Nuts and bolts music history today. In my keynote address to the festival of Charles Ives’s complete songs, I noted that nothing was known about Anne Timoney Collins, author of the poem on which Ives based his song “The Greatest Man,” a poem printed in 1921 in the New York Evening Sun. Liner notes to recordings of this song give no information, or merely mention that she “flourished” in the 1920s. A couple of weeks ago, however, I was contacted by Anne Timoney Collins’s god-daughter, and between her and her mother and the internet I’ve been able to put together a sketch of her life.
The problem is that, after 1921, the poet used the name Anne Collins professionally, which is a pretty common name. But she collaborated with her sister Alice Timoney on at least three plays – Cloaked in Green (1925), Bottled (1928), and Wilderness Road (1930) – and if you look up Alice Timoney, facts start pouring in. The daughter of Irish immigrants, Anne Timoney appears to have been born in June of 1885; Alice was born Aug. 26, 1892. They lived in Boyle County, Kentucky in the early decades of the century, were living in New York City in the ’30s, and ended up in Dade County, Florida, where Anne, according to my informant, died in the 1970s; Alice died in 1980. They seem to have had some success on Broadway in the ’20s, for their play Bottled received positive reviews in the New Yorker of April 28, 1928 and the Time magazine for May 7. Time calls the authors “sisters, southerners, journalists,” the New Yorker says Bottled was “written and acted by unknowns.” It’s a “quiet and delicious” Prohibition-era comedy about siblings who inherit a money-losing distillery from their father and end up bootlegging under their mother’s nose.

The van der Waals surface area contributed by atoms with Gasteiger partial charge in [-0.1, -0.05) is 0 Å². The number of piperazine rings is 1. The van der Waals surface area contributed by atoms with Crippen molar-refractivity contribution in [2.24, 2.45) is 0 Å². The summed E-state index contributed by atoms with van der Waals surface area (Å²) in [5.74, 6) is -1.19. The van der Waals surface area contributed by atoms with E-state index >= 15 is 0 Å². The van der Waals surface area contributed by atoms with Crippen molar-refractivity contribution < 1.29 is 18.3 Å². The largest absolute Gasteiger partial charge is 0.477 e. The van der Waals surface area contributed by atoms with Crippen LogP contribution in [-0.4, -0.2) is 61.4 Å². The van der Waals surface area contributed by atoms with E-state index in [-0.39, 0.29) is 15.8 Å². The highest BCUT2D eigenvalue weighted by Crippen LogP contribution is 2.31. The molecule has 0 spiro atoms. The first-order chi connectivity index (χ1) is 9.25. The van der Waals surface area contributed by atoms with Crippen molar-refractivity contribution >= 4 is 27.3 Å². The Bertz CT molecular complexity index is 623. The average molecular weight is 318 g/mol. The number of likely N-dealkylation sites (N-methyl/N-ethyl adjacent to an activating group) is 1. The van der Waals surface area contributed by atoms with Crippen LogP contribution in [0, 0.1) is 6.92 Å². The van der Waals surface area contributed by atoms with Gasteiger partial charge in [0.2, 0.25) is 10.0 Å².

So all those programming “The Greatest Man” can now use 1885-ca. 1970 as the poet’s dates, and perhaps the other information will prove useful. Much thanks to the god-daughter and her mother. Any further information is, of course, welcome. It turns out “The Greatest Man” was not Anne Collins’s greatest claim to fame during her lifetime, even if Ives made it the key to her immortality.
UPDATE: A reader has found a record of an Anne T. Collins, born June 1, 1885, and died in Florida May 3, 1979. To obtain the record I’d have to join one of those services like ancestry.com, and I’ve been down that road before: you join, find no information, then they start billing you monthly and you have a devil of a time trying to unsubscribe. Calling them a scam might be too harsh, but they are certainly run unethically. I list the information provisionally. Someday I’ll try to get it straight from the Dade County records office.
SECOND UPDATE: Dennis Aman, composer and genealogy hobbyist, sends me an obituary for Anne T. Collins from her home-town newspaper:
From: The Advocate-Messenger, Danville, Kentucky, Monday, May 07, 1979
DANVILLE NATIVE ANNE COLLINS DIES AT 94
Anne Timoney Collins, 94, a playwright, poet and prose writer and a Danville native, died Thursday in Miami, Fla. During the 1920′s two of her plays, “Bottled in Bond” and “Bald Mountain,” were produced in New York City. She had also been a reporter for the old New York World and was a contributor to the New Yorker, the Catholic Digest and the New Orleans Item. Survivors include a sister, Alice F. Timoney of Miami, and a brother, the Rt. Rev. Francis J. Timoney of Nazareth, Ky.
So 1885 to 1979 seem to be the confirmed dates. Of course, since she was born in June, that would mean she was actually only 93 when she died, but the obit writer seems not to have had her birth day. I’d also take the New Yorker‘s word for the title of her first play, since their fact-checking is legendary, over that of the Danbury Advocate-Messenger. Dennis has promised me a death certificate, too. It’s amazing the ambiguities that can accumulate about the simple facts of a life.
THIRD UPDATE, March 26, 2013: I’m in the Ives archive at Yale, and I notice that Ives wrote to Anne Collins asking permission to use the poem on Aug. 20, 1921, and that she replied in the affirmative on Sept. 17.Related